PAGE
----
"The process of walking involves moving the center of gravity up and down..." here

 

Edited by Bill Slugg

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It's pretty simple. Think about those kiddy shoes that have blinking LEDs. Most of those are powered by the energy of walking. (There are some that use battery but most are piezoelectric). The kids that wear them don't fall over, even when climbing a hill.

 

You assume that to generate storable energy, 1) extra energy will have to be generated and 2) walker won't be able to compensate for it. Both assumptions are wrong. Firstly, the energy used to charge the device can be deducted from the proportion dissipated as heat (making walking technically more efficient) without requiring additional energy. Secondly, if efficiency is not increased, it is possible for walker to adjust output to compensate, rather than to fall over. Not any different than walking up a hill unloaded, and then walking up the same hill with a 30 lb. pack on. The centre of gravity is different with pack, the walker uses more energy, but does not become unstable and fall over as per your somewhat ridiculous assertion.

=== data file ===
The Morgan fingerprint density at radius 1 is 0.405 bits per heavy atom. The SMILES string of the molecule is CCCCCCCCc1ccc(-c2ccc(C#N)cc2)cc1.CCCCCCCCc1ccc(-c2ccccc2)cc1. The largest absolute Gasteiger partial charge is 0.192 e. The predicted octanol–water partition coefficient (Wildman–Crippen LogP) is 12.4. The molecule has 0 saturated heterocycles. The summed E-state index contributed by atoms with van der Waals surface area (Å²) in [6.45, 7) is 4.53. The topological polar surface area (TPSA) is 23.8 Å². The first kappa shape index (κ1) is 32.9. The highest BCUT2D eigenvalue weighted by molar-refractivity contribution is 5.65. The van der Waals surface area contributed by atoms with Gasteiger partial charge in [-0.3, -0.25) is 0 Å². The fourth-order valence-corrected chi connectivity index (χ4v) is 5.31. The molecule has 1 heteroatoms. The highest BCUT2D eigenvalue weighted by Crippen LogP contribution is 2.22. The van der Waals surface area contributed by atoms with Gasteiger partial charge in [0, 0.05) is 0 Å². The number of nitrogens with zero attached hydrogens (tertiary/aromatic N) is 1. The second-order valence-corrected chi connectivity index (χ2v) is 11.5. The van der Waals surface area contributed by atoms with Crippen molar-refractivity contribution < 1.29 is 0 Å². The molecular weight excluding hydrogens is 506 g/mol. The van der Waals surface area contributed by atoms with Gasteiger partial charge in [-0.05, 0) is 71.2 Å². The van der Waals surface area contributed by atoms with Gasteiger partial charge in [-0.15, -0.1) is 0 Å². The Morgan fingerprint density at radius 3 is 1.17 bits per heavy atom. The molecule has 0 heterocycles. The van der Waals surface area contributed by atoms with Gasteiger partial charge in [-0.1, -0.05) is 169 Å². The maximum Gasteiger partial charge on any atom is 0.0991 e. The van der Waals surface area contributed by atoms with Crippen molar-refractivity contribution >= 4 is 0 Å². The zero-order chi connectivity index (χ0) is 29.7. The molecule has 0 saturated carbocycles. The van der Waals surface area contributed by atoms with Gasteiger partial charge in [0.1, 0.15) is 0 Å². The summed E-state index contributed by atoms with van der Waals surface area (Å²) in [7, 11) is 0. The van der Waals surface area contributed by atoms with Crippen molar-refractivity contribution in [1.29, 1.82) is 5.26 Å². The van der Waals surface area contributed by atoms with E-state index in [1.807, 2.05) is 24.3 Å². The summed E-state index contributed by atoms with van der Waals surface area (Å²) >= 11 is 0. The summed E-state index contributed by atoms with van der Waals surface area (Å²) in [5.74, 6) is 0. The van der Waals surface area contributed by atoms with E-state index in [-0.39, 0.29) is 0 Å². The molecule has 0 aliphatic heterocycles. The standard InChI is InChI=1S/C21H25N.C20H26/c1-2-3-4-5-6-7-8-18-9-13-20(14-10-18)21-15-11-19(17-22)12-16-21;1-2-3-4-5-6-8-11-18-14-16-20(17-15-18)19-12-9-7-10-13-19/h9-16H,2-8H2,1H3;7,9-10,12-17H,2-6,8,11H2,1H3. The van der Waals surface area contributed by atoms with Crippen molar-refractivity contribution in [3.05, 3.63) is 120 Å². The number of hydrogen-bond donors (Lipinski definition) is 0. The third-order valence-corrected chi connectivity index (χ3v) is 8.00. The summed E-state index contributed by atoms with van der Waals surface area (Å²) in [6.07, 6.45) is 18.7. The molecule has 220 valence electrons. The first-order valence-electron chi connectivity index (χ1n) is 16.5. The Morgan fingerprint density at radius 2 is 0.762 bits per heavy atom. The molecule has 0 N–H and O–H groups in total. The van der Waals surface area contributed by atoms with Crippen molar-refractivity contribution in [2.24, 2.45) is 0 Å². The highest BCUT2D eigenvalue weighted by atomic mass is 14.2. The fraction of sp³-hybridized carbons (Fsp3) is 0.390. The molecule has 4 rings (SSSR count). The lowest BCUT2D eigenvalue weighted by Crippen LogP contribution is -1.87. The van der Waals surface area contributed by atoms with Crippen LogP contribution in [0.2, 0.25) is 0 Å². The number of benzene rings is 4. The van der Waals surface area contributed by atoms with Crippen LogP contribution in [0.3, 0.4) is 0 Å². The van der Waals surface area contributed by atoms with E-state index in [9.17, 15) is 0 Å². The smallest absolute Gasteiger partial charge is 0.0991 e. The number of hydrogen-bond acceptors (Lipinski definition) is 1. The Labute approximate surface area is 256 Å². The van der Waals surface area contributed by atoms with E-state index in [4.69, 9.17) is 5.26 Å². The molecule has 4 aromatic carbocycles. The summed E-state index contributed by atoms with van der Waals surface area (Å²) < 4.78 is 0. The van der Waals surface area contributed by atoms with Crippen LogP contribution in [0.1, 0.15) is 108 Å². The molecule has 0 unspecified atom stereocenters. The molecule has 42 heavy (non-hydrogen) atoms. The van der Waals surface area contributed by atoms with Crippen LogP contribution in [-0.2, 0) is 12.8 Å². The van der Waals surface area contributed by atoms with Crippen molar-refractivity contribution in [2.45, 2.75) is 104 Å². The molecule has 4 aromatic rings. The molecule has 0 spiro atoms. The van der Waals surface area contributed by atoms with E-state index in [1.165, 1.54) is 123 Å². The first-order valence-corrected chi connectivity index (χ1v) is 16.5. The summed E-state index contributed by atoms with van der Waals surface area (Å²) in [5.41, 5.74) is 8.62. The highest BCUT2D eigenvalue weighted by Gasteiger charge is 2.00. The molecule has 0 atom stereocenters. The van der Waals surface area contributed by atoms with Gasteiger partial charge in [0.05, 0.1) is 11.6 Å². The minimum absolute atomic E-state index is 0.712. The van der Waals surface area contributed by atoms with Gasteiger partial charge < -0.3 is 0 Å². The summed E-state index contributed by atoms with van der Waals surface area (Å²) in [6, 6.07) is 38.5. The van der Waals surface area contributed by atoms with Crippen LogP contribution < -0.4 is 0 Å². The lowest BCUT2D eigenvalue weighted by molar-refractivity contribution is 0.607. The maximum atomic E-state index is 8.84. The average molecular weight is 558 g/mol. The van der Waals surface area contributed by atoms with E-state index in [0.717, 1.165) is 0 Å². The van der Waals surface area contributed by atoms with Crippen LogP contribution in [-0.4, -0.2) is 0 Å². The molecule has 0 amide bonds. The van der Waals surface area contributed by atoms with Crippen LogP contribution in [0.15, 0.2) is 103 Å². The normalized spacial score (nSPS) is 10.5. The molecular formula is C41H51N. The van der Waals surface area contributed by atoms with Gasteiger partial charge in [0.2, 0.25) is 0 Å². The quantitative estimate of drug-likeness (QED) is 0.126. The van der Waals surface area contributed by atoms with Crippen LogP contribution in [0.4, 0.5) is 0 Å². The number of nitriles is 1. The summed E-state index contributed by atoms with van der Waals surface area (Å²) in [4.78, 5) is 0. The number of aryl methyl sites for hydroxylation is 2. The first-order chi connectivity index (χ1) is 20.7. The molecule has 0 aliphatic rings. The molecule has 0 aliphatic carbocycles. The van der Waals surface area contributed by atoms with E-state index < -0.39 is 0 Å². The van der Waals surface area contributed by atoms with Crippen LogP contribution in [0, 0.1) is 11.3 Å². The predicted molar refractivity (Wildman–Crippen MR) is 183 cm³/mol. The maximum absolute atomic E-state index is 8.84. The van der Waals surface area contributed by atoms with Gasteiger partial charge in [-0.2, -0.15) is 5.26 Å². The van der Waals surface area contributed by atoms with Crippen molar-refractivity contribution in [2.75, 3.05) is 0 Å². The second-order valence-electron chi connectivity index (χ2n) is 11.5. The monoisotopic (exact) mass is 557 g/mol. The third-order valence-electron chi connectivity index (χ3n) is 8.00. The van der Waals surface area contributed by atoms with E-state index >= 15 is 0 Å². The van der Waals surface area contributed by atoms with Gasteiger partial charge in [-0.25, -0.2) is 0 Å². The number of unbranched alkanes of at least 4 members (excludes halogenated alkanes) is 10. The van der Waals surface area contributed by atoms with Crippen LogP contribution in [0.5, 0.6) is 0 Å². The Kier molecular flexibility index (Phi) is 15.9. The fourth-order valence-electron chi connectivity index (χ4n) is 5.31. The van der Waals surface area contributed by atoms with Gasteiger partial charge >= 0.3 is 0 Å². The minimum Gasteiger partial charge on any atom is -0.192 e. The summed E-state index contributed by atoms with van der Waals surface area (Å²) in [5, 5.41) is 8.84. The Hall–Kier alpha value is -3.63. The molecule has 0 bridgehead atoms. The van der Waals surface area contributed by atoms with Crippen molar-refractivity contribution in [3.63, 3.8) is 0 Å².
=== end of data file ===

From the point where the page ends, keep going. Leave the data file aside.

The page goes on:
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G-spotter

You took me too seriously! Of course you are not going to fall over. You are going to compensate. If somebody straps a generator to your foot, or puts a rock in your pack, you have only two choices. You can up your energy output or you can fall over.

The original poster was implying that he could get mechanical energy out of his walking uphill without having to exert more effort. I was showing where he was wrong. Second law of thermodynamics. Omnipresent, immutable, inviolable.

 

I agree you can get storable energy from dissipated heat. See my first post.

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You can also get more efficient, waste less energy, and dissipate less heat without increasing output though. That's how a lot of the devices similar to what ambys is proposing, that are already on the market, work.